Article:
Tim Hansel in his book Holy Sweat tells a story about Jimmy Durante, one of the great entertainers of a generation ago.
Durante was asked to be a part of a show for World War II veterans. He told them his schedule was very busy and he could afford only a few minutes, but if they wouldn’t mind his doing one short monologue and immediately leaving for his next appointment, he would come. Of course, the show’s director agreed happily. But when Jimmy got on stage, something interesting happened.
He went through the short monologue and then stayed. The applause grew louder and louder and he kept staying. Pretty soon, he had been on fifteen, twenty, then thirty minutes. Finally, he took a last bow and left the stage. Backstage someone stopped him and said, “I thought you had to go after a few minutes. What happened?”
Jimmy answered, “I did have to go, but I can show you the reason I stayed. You can see for yourself if you’ll look down on the front row.” There were two men, each of whom had lost an arm in the war. One had lost his right arm and the other had lost his left. Together, they were able to clap, and that’s exactly what they were doing, loudly and cheerfully.”
What a powerful and inspiring example of teamwork. It’s the attitude and action that should characterize God’s people, the church. Working together. Each contributing what they can. Not allowing their limitations to hold them back. But cheerfully and humbly doing what each is able to do.
The New Testament church of Corinth had a problem in exalting men. Of putting them on pedestals. And forming cliques. “I follow Paul” one would boast. Another bragged, “I follow Apollos.” And a third would counter, “I follow Peter.” Of course, these were examples Paul used to denounce the party spirit.
Paul admonished them to put God’s workers in their proper perspective as mere men who were ministers of Christ.
“Who then is Paul, and who is Apollos, but ministers through whom you believed, as the Lord gave to each one? I planted, Apollos watered, but God gave the increase. So then neither he who plants is anything, nor he who waters, but God who gives the increase. Now he who plants and he who waters are one, and each one will receive his own reward according to his own labor.” (1 Cor 3:5-8).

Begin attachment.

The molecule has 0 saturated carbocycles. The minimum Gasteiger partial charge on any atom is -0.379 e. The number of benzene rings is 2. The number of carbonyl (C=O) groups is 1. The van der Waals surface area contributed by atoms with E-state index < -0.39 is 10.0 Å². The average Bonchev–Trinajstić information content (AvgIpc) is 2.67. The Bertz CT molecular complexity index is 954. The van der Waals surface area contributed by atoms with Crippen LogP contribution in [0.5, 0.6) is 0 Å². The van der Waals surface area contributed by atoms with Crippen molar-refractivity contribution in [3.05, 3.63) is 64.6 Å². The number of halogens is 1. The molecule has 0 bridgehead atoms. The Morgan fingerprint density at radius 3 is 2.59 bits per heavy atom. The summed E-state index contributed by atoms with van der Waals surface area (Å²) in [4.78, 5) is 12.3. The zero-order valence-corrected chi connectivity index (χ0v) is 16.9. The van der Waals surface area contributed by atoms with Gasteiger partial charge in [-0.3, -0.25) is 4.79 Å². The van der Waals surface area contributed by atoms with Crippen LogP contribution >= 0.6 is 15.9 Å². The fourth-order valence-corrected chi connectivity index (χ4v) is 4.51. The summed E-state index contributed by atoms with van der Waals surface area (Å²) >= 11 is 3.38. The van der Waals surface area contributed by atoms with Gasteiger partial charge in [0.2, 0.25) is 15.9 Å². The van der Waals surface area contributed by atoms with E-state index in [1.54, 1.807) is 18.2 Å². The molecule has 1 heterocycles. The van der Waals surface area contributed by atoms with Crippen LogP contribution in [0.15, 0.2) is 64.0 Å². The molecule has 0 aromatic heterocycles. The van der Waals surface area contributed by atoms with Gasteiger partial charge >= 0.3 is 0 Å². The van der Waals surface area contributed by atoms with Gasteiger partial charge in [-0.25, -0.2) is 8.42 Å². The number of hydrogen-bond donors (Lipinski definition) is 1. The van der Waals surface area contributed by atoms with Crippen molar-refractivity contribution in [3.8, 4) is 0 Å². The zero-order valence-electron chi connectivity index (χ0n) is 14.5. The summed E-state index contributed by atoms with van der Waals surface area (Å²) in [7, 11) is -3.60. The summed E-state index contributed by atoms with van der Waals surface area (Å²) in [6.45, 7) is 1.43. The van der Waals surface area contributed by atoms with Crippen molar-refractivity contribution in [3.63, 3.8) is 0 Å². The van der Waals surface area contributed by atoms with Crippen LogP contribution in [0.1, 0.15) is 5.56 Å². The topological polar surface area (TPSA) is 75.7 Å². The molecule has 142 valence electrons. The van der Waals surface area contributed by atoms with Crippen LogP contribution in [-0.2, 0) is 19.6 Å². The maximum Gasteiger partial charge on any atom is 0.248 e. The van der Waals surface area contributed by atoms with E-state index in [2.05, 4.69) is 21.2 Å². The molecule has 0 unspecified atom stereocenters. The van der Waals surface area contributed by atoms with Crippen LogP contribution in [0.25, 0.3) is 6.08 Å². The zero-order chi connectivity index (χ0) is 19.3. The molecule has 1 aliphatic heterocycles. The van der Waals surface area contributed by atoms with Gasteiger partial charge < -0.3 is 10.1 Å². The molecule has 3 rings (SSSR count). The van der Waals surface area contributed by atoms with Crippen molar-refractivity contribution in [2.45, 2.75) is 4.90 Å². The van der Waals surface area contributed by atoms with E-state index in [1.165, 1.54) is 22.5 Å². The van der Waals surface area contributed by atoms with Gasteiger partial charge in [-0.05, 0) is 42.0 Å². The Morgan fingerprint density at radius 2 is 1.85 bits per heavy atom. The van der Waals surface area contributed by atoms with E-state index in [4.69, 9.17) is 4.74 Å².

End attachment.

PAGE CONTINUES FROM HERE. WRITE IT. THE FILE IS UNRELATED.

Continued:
As I move into a new phase of ministry in the Kingdom, I’m reminded that I am just one tiny piece of the puzzle. One member of a great spiritual team. One worker among many. I’ve never planted a new work, but always labored with churches that others began. I tried to build on their work and others followed me to do the same.
In a couple of instances, I was a co-worker with another preacher, and always a co-laborer with the Shepherds, Deacons and all the saints. While preachers should be accorded the respect and support they deserve, they should not be exalted above measure. As Dee Bowman once said, “There are no big preachers. And no little preachers. Just preachers.”
Paul put this way “We are God’s fellow workers” (1 Cor 3:9). Then in 2 Corinthians 6:1, he reminded them that “We are workers together with God.”
Just like Paul, Apollos and Peter came from different social and economic backgrounds, possessed different personalities, and were different in their method of presentation, they were co-workers. With God. With Christ. With the brethren. And with each other.
We all have different talents, skills, and abilities. Each brings something different to the table. We are presented with different opportunities.
Some labor in obscurity in small churches in little towns. Others preach for large churches in metropolitan areas.
Some are in demand nationally for speaking engagements, while others spend all their time in local churches.
Some preachers labor in difficult foreign fields for most of their lives, while others spend all their time in the comfort of the USA.
Some are writers. Others are not.
Everyone’s personality is different. Some ministers are driven Cholerics. Some are enthusiastic Sanguines. Others are analytical Melancholies. And still, others are easy going Phlegmatics. But we are all workers together with God.
The church grew in the first century as each worked together. Planting. Watering. Teaching. Edifying. Admonishing. Exhorting. And sometimes rebuking. Some traveled extensively like Paul, and apparently, others labored in one place or geographical area. But all were important to the growth of the Body of Christ.
Regardless of our age. Role in the Kingdom. Skill-set. Or location. Let’s all determine to be “workers together with God.”
–Ken Weliever, The Preacherman.